Edited 2 Years Ago by rubberman

@ddanbe, I will assume I dont know anything so I can learn, please any suggestion of where to start from... Thanks
@rubberman,
Please Where would you suggest I start the learn from...
Generally I know their is PHP, JAVA, C++ C. and so on, but I am confuse which of this could do me a favor as a foundation... Thank

Edited 2 Years Ago by jnneson

While it is hard to give general advice on this matter - different languages appeal to different programmers - as a rule I recommend learning some HTML markup first, before going into an actual programming language. This will give you some sense of the general structure of a program, but is conceptually simpler - it is a static layout, rather than a dynamic set of operations.

My next suggestion is to pick a relatively dynamic, but low-ceremony language like Python, Ruby or (my personal preference, though a bit obscure) Scheme for your first actual programming language. You will want a good online book or site for your information on the language you choose, and to read and try to understand as many existing programs as you can. For Scheme, I would recommend Structure and Interpretation of Programming Languages and the Abelson-Sussman Lectures; for Python, try Think Python; and for Ruby, The Ruby Way. Which of these will work for you is something you'll need to try out for yourself, though I would argue that Scheme is the fastest one to learn, after which learning the others will be easier.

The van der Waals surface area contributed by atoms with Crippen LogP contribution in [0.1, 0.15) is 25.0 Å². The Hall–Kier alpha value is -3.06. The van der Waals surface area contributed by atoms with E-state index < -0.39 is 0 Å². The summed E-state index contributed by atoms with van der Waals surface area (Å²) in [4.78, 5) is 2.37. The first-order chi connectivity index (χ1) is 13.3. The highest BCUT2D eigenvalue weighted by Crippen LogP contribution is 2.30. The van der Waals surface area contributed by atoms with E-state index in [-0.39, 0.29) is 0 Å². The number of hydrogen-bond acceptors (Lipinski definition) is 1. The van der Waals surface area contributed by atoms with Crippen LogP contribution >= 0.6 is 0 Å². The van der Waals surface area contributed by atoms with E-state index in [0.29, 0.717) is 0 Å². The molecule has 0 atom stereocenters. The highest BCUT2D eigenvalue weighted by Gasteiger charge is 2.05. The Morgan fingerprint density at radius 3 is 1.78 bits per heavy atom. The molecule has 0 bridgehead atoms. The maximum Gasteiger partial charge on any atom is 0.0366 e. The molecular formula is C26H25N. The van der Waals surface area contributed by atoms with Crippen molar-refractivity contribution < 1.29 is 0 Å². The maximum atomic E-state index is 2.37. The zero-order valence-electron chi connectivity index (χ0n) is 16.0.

Which brings us to the third step: learn one of the other two languages from the one you picked. Most people find that once they have learned one language, leanring others becomes easier, and the more you learn the easier learning more becomes. I would say that you should carefully compare the differences and similarities between them, and review crestomathy sites such as Rosetta Code to familiarize yourself with different ways of writing the same program.

I would then go on to learn a little bit about an assembly language; you don't need to master it, just understand enough to get a sense of how things work underneath the high-level code. This is less a practical projec than it is to get a deeper undertanding of how things are under the hood, so to speak.